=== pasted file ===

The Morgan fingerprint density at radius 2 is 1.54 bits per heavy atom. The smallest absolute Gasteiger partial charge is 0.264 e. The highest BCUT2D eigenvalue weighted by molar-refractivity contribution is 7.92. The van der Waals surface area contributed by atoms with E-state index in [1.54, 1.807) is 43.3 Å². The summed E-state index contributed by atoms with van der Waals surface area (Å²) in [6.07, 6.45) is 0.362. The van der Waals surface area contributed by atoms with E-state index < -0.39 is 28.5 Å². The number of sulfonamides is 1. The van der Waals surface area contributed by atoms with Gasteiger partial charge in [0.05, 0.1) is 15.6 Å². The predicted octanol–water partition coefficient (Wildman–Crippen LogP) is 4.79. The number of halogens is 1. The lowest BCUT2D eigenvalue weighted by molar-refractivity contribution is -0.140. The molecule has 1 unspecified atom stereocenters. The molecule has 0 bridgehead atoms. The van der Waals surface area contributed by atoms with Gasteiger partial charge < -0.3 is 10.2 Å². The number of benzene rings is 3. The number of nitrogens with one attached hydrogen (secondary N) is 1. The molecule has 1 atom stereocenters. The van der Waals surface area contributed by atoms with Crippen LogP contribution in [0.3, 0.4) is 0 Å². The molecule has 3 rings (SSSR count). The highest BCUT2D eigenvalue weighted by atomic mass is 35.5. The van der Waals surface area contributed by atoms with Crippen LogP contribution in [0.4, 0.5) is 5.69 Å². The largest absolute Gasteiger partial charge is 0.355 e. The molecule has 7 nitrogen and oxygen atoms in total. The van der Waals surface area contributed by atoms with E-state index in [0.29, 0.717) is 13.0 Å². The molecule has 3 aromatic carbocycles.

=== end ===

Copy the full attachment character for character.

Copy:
The Morgan fingerprint density at radius 2 is 1.54 bits per heavy atom. The smallest absolute Gasteiger partial charge is 0.264 e. The highest BCUT2D eigenvalue weighted by molar-refractivity contribution is 7.92. The van der Waals surface area contributed by atoms with E-state index in [1.54, 1.807) is 43.3 Å². The summed E-state index contributed by atoms with van der Waals surface area (Å²) in [6.07, 6.45) is 0.362. The van der Waals surface area contributed by atoms with E-state index < -0.39 is 28.5 Å². The number of sulfonamides is 1. The van der Waals surface area contributed by atoms with Gasteiger partial charge in [0.05, 0.1) is 15.6 Å². The predicted octanol–water partition coefficient (Wildman–Crippen LogP) is 4.79. The number of halogens is 1. The lowest BCUT2D eigenvalue weighted by molar-refractivity contribution is -0.140. The molecule has 1 unspecified atom stereocenters. The molecule has 0 bridgehead atoms. The van der Waals surface area contributed by atoms with Gasteiger partial charge < -0.3 is 10.2 Å². The number of benzene rings is 3. The number of nitrogens with one attached hydrogen (secondary N) is 1. The molecule has 1 atom stereocenters. The van der Waals surface area contributed by atoms with Crippen LogP contribution in [0.3, 0.4) is 0 Å². The molecule has 3 rings (SSSR count). The highest BCUT2D eigenvalue weighted by atomic mass is 35.5. The van der Waals surface area contributed by atoms with Crippen LogP contribution in [0.4, 0.5) is 5.69 Å². The largest absolute Gasteiger partial charge is 0.355 e. The molecule has 7 nitrogen and oxygen atoms in total. The van der Waals surface area contributed by atoms with E-state index in [0.29, 0.717) is 13.0 Å². The molecule has 3 aromatic carbocycles.